Habits & Writing Reboot
For those who are perusing this entry close to its release, scrolling down on the main page of Obviate.io shows a sad state of affairs. We’re quite bereft of fresh new content as the 10 most recent entries cover all the way back into 2018. For those who aren’t familiar with our backlog of work, this is quite different from some of our past years. It’s time to “reboot” our writing, but most importantly focus on the habits.
Out of curiosity I thought I’d start this exercise by doing a quick dive into the archives and seeing exactly how many posts we have per year. Not that quantity is an indicator of quality, but it helps to understand how (in)consistent the writing has been.
The peak in 2010 is roughly 5 articles written per week, for most of the year. In 2019 we hit a record low of 1 and, in fact, that entry was written by Josh. In effect I didn’t write a single article for the 24 months of March 2018 through February 2020 - not a great time for the blog. Was it because I was busy? No. Really, there is no good excuse… other than I was out of the habit.
When I started writing in 2005, it was a fight. Taking any random article from those days, you’ll see neither the quality nor length wasn’t particularly stellar. The only reason the grammar and spelling are even “reasonably” decent is because of the dedicated (and tireless) copy editing work of John. This is just a really long way to say “I didn’t like to write”. Any of my college classes that were writing heavy were extreme struggles to get through (sometimes only passing by the skin of my teeth… and a lot of help from John).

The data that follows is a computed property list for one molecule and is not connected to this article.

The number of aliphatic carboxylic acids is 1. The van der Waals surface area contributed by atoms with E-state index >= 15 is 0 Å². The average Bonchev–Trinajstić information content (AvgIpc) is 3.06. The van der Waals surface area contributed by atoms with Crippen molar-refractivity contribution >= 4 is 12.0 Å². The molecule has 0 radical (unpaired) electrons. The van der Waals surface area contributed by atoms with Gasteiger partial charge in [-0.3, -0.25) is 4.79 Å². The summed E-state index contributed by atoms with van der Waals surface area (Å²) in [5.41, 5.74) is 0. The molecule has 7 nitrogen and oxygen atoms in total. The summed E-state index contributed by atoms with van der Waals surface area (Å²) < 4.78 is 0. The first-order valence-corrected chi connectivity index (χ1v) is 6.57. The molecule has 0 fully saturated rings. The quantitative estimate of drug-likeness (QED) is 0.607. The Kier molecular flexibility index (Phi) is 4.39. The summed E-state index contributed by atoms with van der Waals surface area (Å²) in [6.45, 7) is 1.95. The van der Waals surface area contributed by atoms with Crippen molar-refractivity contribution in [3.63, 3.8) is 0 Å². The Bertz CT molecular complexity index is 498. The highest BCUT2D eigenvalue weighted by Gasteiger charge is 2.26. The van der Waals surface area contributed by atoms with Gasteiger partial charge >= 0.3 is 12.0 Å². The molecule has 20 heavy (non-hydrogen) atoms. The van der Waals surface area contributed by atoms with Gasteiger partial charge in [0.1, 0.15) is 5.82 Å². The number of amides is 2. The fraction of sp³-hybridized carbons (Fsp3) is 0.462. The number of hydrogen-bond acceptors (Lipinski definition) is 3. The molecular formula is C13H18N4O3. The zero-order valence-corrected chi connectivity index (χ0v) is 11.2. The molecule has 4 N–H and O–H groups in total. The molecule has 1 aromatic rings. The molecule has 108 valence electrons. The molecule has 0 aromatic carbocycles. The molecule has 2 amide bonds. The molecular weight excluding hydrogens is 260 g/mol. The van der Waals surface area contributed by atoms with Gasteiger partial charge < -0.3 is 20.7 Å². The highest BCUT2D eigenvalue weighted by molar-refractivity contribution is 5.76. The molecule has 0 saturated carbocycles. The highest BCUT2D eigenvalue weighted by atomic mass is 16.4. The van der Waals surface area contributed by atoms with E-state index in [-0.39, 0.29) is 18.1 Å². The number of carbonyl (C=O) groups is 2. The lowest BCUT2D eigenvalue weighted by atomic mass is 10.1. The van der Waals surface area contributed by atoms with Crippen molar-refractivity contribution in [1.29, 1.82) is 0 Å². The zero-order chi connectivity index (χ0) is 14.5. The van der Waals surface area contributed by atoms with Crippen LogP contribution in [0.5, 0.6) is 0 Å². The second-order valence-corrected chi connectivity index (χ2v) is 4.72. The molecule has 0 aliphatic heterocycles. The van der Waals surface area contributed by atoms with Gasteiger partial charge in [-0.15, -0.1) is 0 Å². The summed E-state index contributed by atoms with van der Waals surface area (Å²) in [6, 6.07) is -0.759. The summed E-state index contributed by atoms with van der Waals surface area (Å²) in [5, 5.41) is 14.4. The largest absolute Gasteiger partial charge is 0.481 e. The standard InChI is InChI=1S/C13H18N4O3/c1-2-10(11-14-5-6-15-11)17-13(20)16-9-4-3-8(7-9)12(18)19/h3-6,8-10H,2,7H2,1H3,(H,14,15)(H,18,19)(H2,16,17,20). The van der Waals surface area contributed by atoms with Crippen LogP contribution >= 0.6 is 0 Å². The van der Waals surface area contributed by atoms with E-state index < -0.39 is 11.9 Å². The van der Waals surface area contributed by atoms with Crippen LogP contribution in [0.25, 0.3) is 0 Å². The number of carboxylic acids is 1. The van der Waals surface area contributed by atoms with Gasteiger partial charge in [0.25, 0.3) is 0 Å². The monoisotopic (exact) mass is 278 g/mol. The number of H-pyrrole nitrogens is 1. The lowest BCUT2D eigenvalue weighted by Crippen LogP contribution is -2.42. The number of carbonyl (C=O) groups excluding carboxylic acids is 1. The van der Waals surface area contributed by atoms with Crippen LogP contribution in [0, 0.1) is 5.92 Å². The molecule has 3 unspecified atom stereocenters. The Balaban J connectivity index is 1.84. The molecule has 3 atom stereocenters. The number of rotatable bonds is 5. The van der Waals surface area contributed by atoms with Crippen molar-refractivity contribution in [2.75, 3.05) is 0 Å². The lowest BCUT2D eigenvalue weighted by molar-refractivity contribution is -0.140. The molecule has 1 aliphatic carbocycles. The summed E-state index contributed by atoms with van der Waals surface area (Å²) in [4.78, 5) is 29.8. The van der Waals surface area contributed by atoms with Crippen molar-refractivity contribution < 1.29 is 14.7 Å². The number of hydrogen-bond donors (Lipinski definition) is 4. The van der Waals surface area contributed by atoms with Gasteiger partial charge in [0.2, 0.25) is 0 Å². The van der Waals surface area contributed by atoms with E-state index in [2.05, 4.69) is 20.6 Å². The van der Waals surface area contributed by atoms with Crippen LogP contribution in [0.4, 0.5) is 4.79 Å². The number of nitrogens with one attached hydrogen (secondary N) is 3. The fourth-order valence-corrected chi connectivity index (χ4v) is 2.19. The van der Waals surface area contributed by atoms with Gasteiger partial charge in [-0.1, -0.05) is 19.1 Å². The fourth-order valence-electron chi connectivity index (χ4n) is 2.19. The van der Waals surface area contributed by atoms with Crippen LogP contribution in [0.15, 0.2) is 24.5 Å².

So what was my big “secret” to getting better at writing? Practice, of course. While I’m an articulate orator, my writing has always lagged behind my ability to talk. Now I have roughly 1200 articles worth of experience of writing lengthy freeform missives. Everyone is always told “practice makes perfect”, but if it was such a pain getting started, how did I get to over a thousand pieces of written & published content? Making it a habit.
If it’s hard to do, then a schedule or other forcing function is required to make sure the activity happens. Even today, I’m writing this entry in part because I need to continue to force myself to write. Since I’m out of work (by choice) for a few weeks it’s a perfect time to help get myself back into the writing groove (Editor’s note: How Jon Got His Groove Back unlikely to do well at the box office). The goal is an entry a day, for the next two weeks, no matter what they are on.
Once the habit is established, it needs to continue to get reinforced. For me on the blog, it was keeping a schedule. Years like 2010, where I wrote more than every other day were driven 100% by having a schedule - at that point, it was posting every weekday. When I was busier the schedule fell to 3 times a week, then twice a week. But when I gave up the forcing function of a schedule I had nothing to force me to keep my good habits up. When I started saying “I missed a week, oh well, maybe next week” is about the time it ended up being months (or years) between entries.
Small or large, there are always life skills that can be improved. Especially with the pandemic continuing and normal life not yet back, might as well try and make oneself a better person… with a little practice and good habits.